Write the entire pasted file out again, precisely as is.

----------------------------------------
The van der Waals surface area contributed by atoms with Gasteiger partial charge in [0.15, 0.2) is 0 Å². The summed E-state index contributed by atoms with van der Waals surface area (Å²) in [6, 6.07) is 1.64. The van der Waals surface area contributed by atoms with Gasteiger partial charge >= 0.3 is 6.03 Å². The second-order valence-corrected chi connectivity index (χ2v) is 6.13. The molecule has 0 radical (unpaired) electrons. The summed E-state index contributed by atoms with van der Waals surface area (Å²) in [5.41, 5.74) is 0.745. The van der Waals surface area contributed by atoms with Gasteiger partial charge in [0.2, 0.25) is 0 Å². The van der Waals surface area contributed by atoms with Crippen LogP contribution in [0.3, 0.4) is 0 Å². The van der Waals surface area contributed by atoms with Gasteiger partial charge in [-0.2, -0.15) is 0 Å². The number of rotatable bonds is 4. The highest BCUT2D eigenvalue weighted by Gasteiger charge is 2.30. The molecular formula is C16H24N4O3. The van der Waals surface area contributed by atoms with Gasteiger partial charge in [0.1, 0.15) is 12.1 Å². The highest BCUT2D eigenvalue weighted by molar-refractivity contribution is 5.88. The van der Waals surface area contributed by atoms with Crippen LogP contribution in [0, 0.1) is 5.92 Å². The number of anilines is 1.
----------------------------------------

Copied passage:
The van der Waals surface area contributed by atoms with Gasteiger partial charge in [0.15, 0.2) is 0 Å². The summed E-state index contributed by atoms with van der Waals surface area (Å²) in [6, 6.07) is 1.64. The van der Waals surface area contributed by atoms with Gasteiger partial charge >= 0.3 is 6.03 Å². The second-order valence-corrected chi connectivity index (χ2v) is 6.13. The molecule has 0 radical (unpaired) electrons. The summed E-state index contributed by atoms with van der Waals surface area (Å²) in [5.41, 5.74) is 0.745. The van der Waals surface area contributed by atoms with Gasteiger partial charge in [0.2, 0.25) is 0 Å². The van der Waals surface area contributed by atoms with Crippen LogP contribution in [0.3, 0.4) is 0 Å². The van der Waals surface area contributed by atoms with Gasteiger partial charge in [-0.2, -0.15) is 0 Å². The number of rotatable bonds is 4. The highest BCUT2D eigenvalue weighted by Gasteiger charge is 2.30. The molecular formula is C16H24N4O3. The van der Waals surface area contributed by atoms with Gasteiger partial charge in [0.1, 0.15) is 12.1 Å². The highest BCUT2D eigenvalue weighted by molar-refractivity contribution is 5.88. The van der Waals surface area contributed by atoms with Crippen LogP contribution in [0, 0.1) is 5.92 Å². The number of anilines is 1.